16 Days of Activism against GBV: Renewed energy needed to fight long-standing scourge
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By Nonhlanhla Makhuba
As South Africa braces itself for the fourth wave of the Covid-19 pandemic, a lot is being done to limit the rapid spread of infections.
The government is taking commendable steps to push the uptake of vaccines and encouraging preventative habits like mask-wearing and sanitisation.
There are considerations being given to the idea of mandatory vaccines to add into our protective arsenal against the devastating pandemic.
Nevertheless, my contention is that the same energy is lacking in our nation’s long-standing fight against the second pandemic of gender-based violence (GBV).
The onset of the fourth wave in our country coincides with the annual 16 Days of Activism for No Violence Against Women and Children Campaign.
The significance of the campaign must not be underestimated as it places domestic and international attention on the scourge of gender-based violence. The point of it is not lost to South Africa, as we have the highest rates of femicide, alongside other violent crimes committed against women and girls.It was around this time last year when President Cyril Ramaphosa declared a period of national mourning, from November 25 to 29, in honour of those who had lost their lives due to Covid-19 and femicide.
A year later, we find ourselves in the same position where the police are failing to quell the rising tide of femicide and sexual violence cases.
According to the latest SAPS’s figures, 9 566 cases of rape were reported between July and September this year.
This is an additional 600 rape cases reported compared to the same time last year.
What is also concerning to note is that, for the first time in three years, Gauteng (Temba police station) has replaced KwaZulu-Natal (Inanda police station) as the area with the highest number of reported rape cases.
The IFP believes that the failures by the SAPS to protect South Africans, especially women and children, against violent crime constitutes a national crisis on its own.
This crisis not only aggravates the intensity and frequency of violence in our society but also creates a sense of impunity among the perpetrators.
The concern of the IFP Women’s Brigade is that, despite the existence of consistent awareness GBV campaigns, the scourge continues.Moreover, the spaces where the violence takes place are also increasing.
The family home, schools, church, public facilities, and even online social media platforms have all become likely sites where various manifestations of gender-based violence can be meted out.
Therefore, it is not far-fetch to conclude that ours has become a female unfriendly and unsafe society.Gender-based violence cannot, and should never, be regarded as an inevitable part of our social existence.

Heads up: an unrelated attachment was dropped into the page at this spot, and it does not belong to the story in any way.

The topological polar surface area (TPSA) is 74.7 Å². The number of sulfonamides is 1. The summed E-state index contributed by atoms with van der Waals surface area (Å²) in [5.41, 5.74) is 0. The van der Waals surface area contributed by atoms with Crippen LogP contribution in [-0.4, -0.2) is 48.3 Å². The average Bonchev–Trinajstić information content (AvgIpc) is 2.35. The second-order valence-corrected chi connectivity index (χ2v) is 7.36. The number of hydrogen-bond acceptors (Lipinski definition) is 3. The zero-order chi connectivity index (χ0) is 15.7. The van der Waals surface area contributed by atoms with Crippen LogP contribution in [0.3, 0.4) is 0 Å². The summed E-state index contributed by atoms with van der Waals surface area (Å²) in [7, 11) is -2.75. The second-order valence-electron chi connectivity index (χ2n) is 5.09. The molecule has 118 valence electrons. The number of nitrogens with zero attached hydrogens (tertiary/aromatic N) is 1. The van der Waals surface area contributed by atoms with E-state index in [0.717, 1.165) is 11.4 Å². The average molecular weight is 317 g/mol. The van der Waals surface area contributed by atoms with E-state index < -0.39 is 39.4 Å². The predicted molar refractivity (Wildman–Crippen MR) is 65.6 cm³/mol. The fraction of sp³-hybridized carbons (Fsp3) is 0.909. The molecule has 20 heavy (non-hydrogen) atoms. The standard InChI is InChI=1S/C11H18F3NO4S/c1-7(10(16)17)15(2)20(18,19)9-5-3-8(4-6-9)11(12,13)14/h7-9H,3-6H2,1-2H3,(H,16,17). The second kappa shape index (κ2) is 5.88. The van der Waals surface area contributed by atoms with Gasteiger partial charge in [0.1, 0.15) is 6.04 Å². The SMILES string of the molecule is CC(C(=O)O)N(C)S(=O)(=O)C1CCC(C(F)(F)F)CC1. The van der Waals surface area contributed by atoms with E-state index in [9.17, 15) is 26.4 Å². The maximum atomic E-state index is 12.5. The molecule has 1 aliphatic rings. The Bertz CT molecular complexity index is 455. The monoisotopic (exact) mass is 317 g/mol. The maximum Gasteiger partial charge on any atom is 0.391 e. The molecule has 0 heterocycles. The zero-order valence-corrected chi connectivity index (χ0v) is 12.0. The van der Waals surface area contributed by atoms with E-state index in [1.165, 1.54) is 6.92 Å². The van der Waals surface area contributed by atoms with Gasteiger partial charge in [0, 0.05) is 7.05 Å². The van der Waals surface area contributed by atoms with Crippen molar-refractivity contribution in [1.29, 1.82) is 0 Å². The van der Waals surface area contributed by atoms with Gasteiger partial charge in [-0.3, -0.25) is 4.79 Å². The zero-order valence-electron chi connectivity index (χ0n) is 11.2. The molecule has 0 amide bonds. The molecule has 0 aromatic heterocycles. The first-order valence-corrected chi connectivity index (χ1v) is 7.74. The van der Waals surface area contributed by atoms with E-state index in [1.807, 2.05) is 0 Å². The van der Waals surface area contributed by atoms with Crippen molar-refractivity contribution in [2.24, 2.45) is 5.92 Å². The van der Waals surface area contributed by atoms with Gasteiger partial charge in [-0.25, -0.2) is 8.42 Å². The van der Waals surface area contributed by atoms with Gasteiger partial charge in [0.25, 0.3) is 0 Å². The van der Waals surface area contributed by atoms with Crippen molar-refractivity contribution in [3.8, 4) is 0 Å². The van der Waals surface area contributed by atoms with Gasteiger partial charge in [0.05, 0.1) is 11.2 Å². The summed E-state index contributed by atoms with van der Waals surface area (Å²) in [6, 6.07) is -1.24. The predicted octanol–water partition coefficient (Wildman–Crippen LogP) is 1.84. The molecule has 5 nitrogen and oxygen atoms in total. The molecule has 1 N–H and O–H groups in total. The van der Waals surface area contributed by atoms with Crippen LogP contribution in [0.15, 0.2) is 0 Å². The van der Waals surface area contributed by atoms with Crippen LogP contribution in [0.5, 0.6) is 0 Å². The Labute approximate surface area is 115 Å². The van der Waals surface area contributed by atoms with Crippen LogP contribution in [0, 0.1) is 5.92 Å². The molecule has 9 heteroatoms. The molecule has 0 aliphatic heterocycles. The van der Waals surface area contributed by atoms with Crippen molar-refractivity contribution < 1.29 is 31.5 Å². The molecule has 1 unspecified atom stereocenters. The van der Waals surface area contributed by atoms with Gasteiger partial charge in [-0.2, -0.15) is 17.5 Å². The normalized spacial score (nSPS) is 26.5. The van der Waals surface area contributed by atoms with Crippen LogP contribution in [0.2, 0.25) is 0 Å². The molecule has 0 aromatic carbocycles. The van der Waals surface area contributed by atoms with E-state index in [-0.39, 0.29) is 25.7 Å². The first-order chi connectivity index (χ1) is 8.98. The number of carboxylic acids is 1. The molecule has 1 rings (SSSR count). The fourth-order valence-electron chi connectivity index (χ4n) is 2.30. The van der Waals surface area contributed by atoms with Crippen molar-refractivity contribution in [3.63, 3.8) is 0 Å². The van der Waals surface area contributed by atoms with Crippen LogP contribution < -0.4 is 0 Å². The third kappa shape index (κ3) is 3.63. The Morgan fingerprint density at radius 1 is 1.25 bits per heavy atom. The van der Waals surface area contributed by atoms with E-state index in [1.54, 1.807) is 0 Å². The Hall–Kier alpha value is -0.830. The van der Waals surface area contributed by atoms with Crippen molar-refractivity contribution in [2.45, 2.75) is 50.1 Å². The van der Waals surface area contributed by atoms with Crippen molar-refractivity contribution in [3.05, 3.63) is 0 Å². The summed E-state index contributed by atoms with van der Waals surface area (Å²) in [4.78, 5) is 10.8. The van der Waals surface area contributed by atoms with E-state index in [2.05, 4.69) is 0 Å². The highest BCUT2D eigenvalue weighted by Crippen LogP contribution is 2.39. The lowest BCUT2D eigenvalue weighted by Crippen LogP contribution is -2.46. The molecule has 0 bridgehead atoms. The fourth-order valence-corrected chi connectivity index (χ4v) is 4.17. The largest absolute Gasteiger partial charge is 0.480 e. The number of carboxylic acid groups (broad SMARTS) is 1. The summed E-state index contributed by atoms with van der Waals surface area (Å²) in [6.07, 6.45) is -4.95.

Just like the Covid-19 pandemic, GBV can and must be prevented if there is sufficient social and State-led commitment to change it. And that is what is lacking in our efforts against GBV. Our Constitution affords each of us equal rights and dignity, and these rights must always be protected.
That means all of us, the State, civil society, and ordinary citizens alike, have a responsibility to change the harmful social norms and behaviours which make it acceptable for men to think they can abuse the rights and dignity of women and get away with it scot-free.
However, for the longest time, the responsibility has been disproportionately shouldered by women who also happen to be the victims of GBV.
The relentless escalation of violence against women makes a compelling case for why all men need to be part of the anti-GBV struggle. Men, too, must shoulder equal responsibility within our families, our schools, churches, places of work, and public institutions to normalise accountability for their actions when it comes to the treatment of women and girls.
With that said, the government should also enforce accountability in its own institutions where there are inefficient delays in the apprehension of perpetrators and which denies proper justice for victims and survivors of GBV.
In addition to words of support, financial support needs to be directed towards creating more survivor centred services across policing, justice, health, and social sectors and funding for the women’s rights organisations.
The private sector can also help to challenge the patriarchal social norms and constructs of masculinity and femininity in its marketing campaigns, thereby changing harmful stereotypes that contribute to GBV.
These are simple ideas that we can all put into practice to prevent the spread of the gender-based violence pandemic.
None of it is impossible.
We simply must be as committed as we are in the fight against the Covid pandemic.
* Nonhlanhla Makhuba is the IFP deputy national chairperson of the Women’s Brigade and former MMC for transport in the City of Johannesburg.